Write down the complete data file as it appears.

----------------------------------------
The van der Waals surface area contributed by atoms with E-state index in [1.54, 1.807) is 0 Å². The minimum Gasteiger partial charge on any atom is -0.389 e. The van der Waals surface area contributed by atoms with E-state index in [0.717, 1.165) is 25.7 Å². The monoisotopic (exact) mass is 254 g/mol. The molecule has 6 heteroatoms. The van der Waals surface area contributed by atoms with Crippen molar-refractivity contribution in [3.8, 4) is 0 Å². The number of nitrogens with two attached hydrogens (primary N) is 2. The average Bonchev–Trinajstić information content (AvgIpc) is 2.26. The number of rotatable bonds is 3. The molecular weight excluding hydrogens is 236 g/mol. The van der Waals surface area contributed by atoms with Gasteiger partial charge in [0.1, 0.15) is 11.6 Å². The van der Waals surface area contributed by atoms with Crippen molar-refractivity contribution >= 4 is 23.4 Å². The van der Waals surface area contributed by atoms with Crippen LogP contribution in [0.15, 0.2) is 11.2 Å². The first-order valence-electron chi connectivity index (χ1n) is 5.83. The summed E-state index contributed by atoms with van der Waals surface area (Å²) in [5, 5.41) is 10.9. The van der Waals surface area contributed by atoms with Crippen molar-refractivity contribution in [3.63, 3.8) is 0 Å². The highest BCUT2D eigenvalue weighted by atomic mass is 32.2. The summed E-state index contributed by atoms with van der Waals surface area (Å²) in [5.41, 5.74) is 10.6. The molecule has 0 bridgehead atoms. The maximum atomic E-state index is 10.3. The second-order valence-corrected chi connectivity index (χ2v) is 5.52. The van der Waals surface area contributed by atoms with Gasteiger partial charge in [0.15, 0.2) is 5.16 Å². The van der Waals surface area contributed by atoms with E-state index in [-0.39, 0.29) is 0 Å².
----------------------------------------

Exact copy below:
The van der Waals surface area contributed by atoms with E-state index in [1.54, 1.807) is 0 Å². The minimum Gasteiger partial charge on any atom is -0.389 e. The van der Waals surface area contributed by atoms with E-state index in [0.717, 1.165) is 25.7 Å². The monoisotopic (exact) mass is 254 g/mol. The molecule has 6 heteroatoms. The van der Waals surface area contributed by atoms with Crippen molar-refractivity contribution in [3.8, 4) is 0 Å². The number of nitrogens with two attached hydrogens (primary N) is 2. The average Bonchev–Trinajstić information content (AvgIpc) is 2.26. The number of rotatable bonds is 3. The molecular weight excluding hydrogens is 236 g/mol. The van der Waals surface area contributed by atoms with Gasteiger partial charge in [0.1, 0.15) is 11.6 Å². The van der Waals surface area contributed by atoms with Crippen molar-refractivity contribution >= 4 is 23.4 Å². The van der Waals surface area contributed by atoms with Crippen LogP contribution in [0.15, 0.2) is 11.2 Å². The first-order valence-electron chi connectivity index (χ1n) is 5.83. The summed E-state index contributed by atoms with van der Waals surface area (Å²) in [5, 5.41) is 10.9. The van der Waals surface area contributed by atoms with Crippen molar-refractivity contribution in [3.63, 3.8) is 0 Å². The highest BCUT2D eigenvalue weighted by atomic mass is 32.2. The summed E-state index contributed by atoms with van der Waals surface area (Å²) in [5.41, 5.74) is 10.6. The molecule has 0 bridgehead atoms. The maximum atomic E-state index is 10.3. The second-order valence-corrected chi connectivity index (χ2v) is 5.52. The van der Waals surface area contributed by atoms with Gasteiger partial charge in [0.15, 0.2) is 5.16 Å². The van der Waals surface area contributed by atoms with E-state index in [-0.39, 0.29) is 0 Å².